The Battle of the Atlantic was fought to keep vital shipping lines open between Britain and North America during the Second World War.
In honour of the 100th anniversary of the Canadian Navy, HMCS Fergus: Life aboard a World War II Corvette, opens March 27th.
The 200-foot corvette of the Royal Canadian Navy helped provide the anti-submarine defence for the merchant convoys carrying essential supplies of food and equipment to Britain.
The HMCS Fergus was the last Canadian corvette commissioned in 1944.
The RCN built over 70 corvettes in its shipyards to augment the British contingent of convoy patrol vessels.
The new ships were named after Canadian communities and local support was actively sought. Though very seaworthy, the living and working accommodations, when at sea in the North Atlantic, were brutally cold, cramped and wet.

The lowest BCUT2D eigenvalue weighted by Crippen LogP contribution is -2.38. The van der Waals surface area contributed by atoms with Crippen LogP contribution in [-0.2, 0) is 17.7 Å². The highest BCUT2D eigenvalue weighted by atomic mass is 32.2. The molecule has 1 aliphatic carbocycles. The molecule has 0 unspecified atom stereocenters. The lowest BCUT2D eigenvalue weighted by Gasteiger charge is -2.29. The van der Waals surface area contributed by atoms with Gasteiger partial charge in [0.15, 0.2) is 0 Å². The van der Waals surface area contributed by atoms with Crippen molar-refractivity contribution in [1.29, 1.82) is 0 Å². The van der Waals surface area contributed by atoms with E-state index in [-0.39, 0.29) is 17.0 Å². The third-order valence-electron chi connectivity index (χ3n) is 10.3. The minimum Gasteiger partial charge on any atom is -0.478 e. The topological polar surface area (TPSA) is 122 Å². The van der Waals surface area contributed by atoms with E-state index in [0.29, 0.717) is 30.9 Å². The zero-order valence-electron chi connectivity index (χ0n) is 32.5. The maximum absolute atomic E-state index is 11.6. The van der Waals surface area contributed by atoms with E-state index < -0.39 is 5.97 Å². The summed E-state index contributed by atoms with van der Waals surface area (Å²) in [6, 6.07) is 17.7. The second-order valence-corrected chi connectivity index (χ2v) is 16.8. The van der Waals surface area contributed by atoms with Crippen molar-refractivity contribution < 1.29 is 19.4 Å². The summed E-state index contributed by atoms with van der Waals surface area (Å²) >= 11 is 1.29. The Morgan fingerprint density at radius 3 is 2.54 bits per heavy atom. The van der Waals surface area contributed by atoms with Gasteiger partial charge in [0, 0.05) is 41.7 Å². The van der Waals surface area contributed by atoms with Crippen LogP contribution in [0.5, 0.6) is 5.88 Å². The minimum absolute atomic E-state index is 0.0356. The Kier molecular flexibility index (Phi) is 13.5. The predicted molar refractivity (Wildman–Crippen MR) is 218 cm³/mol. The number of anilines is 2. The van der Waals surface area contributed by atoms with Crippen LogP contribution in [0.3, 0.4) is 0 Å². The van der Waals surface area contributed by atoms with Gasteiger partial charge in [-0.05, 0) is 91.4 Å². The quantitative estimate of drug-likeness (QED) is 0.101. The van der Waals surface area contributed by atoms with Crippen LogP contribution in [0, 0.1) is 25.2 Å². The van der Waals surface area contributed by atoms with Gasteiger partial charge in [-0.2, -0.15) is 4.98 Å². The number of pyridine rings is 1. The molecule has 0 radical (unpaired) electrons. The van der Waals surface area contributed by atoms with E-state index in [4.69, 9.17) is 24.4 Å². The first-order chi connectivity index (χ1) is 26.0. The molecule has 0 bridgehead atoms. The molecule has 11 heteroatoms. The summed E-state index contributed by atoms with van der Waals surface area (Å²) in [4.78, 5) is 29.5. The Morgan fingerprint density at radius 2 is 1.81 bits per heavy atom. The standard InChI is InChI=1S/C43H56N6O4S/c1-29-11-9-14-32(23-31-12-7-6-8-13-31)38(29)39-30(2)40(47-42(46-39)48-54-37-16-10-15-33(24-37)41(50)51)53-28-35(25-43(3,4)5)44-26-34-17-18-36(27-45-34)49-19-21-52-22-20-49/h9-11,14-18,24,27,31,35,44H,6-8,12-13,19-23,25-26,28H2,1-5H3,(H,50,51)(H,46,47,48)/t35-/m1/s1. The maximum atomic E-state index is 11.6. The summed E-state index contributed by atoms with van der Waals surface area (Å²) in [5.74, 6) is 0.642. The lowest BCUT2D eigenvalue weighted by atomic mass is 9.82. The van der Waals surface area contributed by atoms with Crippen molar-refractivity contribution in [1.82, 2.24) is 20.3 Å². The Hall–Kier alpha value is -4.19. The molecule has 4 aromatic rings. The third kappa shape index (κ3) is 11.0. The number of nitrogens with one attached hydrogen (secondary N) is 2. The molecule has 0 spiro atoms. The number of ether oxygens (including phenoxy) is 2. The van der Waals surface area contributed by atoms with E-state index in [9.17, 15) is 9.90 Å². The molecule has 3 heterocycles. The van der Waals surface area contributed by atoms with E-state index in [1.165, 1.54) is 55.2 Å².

Sponsoring cities and towns, such as the town of Fergus, raised funds and collected items to provide at least some personal comfort to the crews.
Typical offerings included mittens and woollen clothing; books and magazines, ditty bags and even a washing machine.
This exhibit explores life aboard the HMCS Fergus and its relationship with the town in whose honour it was named.
For more information visit www.wcm.on.ca or phone 519-846-0916. The exhibit is on display until next February.
Wellington County Museum and Archives is located on County Road 18 between Fergus and Elora and it is opened weekdays 9:30am to 4:30pm and weekends and holidays noon to 4pm.